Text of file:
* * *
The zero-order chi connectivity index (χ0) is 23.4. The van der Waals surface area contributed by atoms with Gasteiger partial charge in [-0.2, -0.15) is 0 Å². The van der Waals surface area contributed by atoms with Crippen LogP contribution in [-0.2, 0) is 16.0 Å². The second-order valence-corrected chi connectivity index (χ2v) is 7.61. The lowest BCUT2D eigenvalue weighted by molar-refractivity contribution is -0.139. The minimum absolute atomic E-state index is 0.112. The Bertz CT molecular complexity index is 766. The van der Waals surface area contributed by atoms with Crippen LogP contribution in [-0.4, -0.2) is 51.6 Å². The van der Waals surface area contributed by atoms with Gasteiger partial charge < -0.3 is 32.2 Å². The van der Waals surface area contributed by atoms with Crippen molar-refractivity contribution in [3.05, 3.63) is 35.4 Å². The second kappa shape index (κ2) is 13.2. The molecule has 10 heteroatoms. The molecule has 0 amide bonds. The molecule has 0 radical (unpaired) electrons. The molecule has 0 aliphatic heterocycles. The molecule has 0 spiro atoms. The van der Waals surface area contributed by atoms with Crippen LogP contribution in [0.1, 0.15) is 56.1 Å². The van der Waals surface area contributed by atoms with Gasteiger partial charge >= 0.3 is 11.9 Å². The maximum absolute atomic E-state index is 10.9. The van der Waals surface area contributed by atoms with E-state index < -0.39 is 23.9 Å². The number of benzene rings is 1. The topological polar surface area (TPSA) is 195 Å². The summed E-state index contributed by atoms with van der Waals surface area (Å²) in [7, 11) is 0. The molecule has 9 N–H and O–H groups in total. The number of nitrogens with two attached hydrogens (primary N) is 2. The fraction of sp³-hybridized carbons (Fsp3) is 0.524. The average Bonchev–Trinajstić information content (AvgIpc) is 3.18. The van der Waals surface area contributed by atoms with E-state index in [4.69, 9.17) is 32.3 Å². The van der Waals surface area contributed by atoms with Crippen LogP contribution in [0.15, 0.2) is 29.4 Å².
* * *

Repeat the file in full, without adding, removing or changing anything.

The zero-order chi connectivity index (χ0) is 23.4. The van der Waals surface area contributed by atoms with Gasteiger partial charge in [-0.2, -0.15) is 0 Å². The van der Waals surface area contributed by atoms with Crippen LogP contribution in [-0.2, 0) is 16.0 Å². The second-order valence-corrected chi connectivity index (χ2v) is 7.61. The lowest BCUT2D eigenvalue weighted by molar-refractivity contribution is -0.139. The minimum absolute atomic E-state index is 0.112. The Bertz CT molecular complexity index is 766. The van der Waals surface area contributed by atoms with Crippen LogP contribution in [-0.4, -0.2) is 51.6 Å². The van der Waals surface area contributed by atoms with Gasteiger partial charge < -0.3 is 32.2 Å². The van der Waals surface area contributed by atoms with Crippen molar-refractivity contribution in [3.05, 3.63) is 35.4 Å². The second kappa shape index (κ2) is 13.2. The molecule has 10 heteroatoms. The molecule has 0 amide bonds. The molecule has 0 radical (unpaired) electrons. The molecule has 0 aliphatic heterocycles. The molecule has 0 spiro atoms. The van der Waals surface area contributed by atoms with Crippen LogP contribution in [0.1, 0.15) is 56.1 Å². The van der Waals surface area contributed by atoms with Gasteiger partial charge >= 0.3 is 11.9 Å². The maximum absolute atomic E-state index is 10.9. The van der Waals surface area contributed by atoms with E-state index < -0.39 is 23.9 Å². The number of benzene rings is 1. The topological polar surface area (TPSA) is 195 Å². The summed E-state index contributed by atoms with van der Waals surface area (Å²) in [7, 11) is 0. The molecule has 9 N–H and O–H groups in total. The number of nitrogens with two attached hydrogens (primary N) is 2. The fraction of sp³-hybridized carbons (Fsp3) is 0.524. The average Bonchev–Trinajstić information content (AvgIpc) is 3.18. The van der Waals surface area contributed by atoms with E-state index in [4.69, 9.17) is 32.3 Å². The van der Waals surface area contributed by atoms with Crippen LogP contribution in [0.15, 0.2) is 29.4 Å².